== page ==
I mentioned WWII reenacting in last week’s column and I feel like I should elaborate a bit, since that isn’t exactly a hobby you gloss over when recapping your weekend on Monday morning at the office.
“What’d you get up to this weekend?”
“Oh you know, mowed the lawn, cleaned the gutters, pretended to shoot some Nazis — the usual.”
WWII reenacting is a weird hobby. Today I struggle with the morality of dressing up like your grandpa and trying to recreate what was without a doubt the most horrific and brutal experience of his life, but as a kid I ate and slept it.
When I was 13 I developed an interest in WWII after watching the HBO miniseries ‘Band of Brothers.’ It started as an excuse to play army in the creek behind my house, but morphed into a full on obsession. I read, researched and collected WWII memorabilia until I stumbled upon WWII reenacting when I was around 17.
It seemed too good to be true. These guys would dress up in full WWII gear and equipment and run around in the woods on the weekend, digging foxholes, eating K rations and shooting blanks at Germans with real WWII era weapons. Hell, I was already doing that by myself in the backyard.
In the dozen or so years since, I’ve traveled all over the country to reenact WWII battles. I’ve met some of my best friends through the hobby, and while my relationship with reenacting has changed in the last several years, I’ll always be thankful I discovered such an interesting and odd pastime.
I still attend a reenactment once in a while, but not as often or with as much vigor as I did in the past. It’s now mostly an excuse to see some friends I’d otherwise not get a chance to spend time with. My loss of ambition has several things to blame, but mostly I miss the vets.
Reenacting is done under the premise of honoring veterans and WWII vets were common visitors at events for most of the time I was a diehard reenactor. I got to know many of them over the course of a decade or so, and my favorite was a local vet named Harold Roy who used to come to an event in Farmington, Minn. every year.
Harold and I hit it off right away because we were both born in Nebraska, although he grew up in Minnesota. Harold was a radio operator in HQ Company, 3rd Battalion, 508th Parachute Infantry Regiment, 82nd Airborne Division. He parachuted into Normandy and Holland, and fought in the Battle of the Bulge.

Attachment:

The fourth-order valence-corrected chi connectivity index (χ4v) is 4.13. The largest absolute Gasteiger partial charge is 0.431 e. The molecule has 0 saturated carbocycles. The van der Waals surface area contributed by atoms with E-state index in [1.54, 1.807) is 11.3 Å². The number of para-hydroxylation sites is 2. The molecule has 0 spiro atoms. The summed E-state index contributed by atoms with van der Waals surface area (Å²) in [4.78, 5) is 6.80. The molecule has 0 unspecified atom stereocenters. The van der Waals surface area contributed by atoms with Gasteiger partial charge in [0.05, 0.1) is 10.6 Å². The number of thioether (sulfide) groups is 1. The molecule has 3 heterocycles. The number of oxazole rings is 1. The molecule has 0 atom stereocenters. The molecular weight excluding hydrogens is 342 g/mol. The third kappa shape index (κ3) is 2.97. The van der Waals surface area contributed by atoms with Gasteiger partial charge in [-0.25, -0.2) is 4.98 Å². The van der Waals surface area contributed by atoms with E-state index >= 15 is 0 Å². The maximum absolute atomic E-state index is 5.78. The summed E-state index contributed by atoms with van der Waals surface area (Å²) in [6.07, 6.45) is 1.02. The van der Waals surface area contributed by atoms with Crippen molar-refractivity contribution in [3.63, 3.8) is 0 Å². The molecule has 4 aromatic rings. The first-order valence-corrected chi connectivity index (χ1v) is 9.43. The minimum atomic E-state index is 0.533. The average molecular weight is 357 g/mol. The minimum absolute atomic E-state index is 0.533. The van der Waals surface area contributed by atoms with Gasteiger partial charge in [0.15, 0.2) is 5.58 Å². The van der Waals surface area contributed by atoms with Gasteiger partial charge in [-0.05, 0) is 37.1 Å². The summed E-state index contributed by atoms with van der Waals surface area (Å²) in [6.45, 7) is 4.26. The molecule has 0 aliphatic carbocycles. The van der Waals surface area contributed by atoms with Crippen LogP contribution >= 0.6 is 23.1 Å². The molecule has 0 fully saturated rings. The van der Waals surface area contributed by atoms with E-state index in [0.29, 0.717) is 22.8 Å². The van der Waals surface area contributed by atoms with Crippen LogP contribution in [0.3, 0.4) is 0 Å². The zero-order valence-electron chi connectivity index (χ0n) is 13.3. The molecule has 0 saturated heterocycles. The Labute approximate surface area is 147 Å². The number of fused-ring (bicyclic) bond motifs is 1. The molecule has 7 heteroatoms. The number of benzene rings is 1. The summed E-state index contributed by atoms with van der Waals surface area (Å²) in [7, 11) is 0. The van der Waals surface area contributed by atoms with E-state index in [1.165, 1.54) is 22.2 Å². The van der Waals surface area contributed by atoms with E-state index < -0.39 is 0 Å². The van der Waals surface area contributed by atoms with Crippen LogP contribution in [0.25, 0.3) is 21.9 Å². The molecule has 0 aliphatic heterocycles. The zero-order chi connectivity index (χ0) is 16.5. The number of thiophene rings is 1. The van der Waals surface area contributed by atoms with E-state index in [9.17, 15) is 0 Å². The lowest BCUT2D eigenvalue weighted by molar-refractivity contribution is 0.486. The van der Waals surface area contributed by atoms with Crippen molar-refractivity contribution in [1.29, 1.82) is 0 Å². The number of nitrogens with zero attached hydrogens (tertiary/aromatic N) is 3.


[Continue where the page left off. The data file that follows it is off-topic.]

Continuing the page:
I worshipped Harold, and followed him around like puppy at these events. We rolled out the red carpet for him every time he showed up and although he’d never say as much, he loved every minute of it.
He’d sit around the tents with a canteen cup full of coffee and start telling stories, mostly about the women in England before D-Day and his buddies in HQ Company. They were all wonderfully funny — and absolutely foul, which made us laugh even harder.
As he talked, you could see the age fall out of his eyes. He was surrounded by a bunch of young men in the same uniform he’d worn 70 years earlier. They smelled like wet wool and old canvas. The sound of laughter was mixed with zippo lighters sparking Lucky Strikes, canteens knocking against e-tools and jump boots crunching on the gravel. All of a sudden he was 22-years-old again.
Seeing that transformation in his face, and how happy it made him to be able remember the good times of the war instead of the bad, kept me coming back to those events.
Harold died in the spring of 2017. He was the last combat WWII veteran I knew personally. We weren’t incredibly close and only saw each other a couple times a year, but he meant the world to me.
Since then the hobby has lost a bit of its mystique. Some would argue it’s more important now than ever to keep the memory of the Greatest Generation alive. They’re right, but I have a hard time getting excited for a reenacting event when I know my friend Harold won’t be there.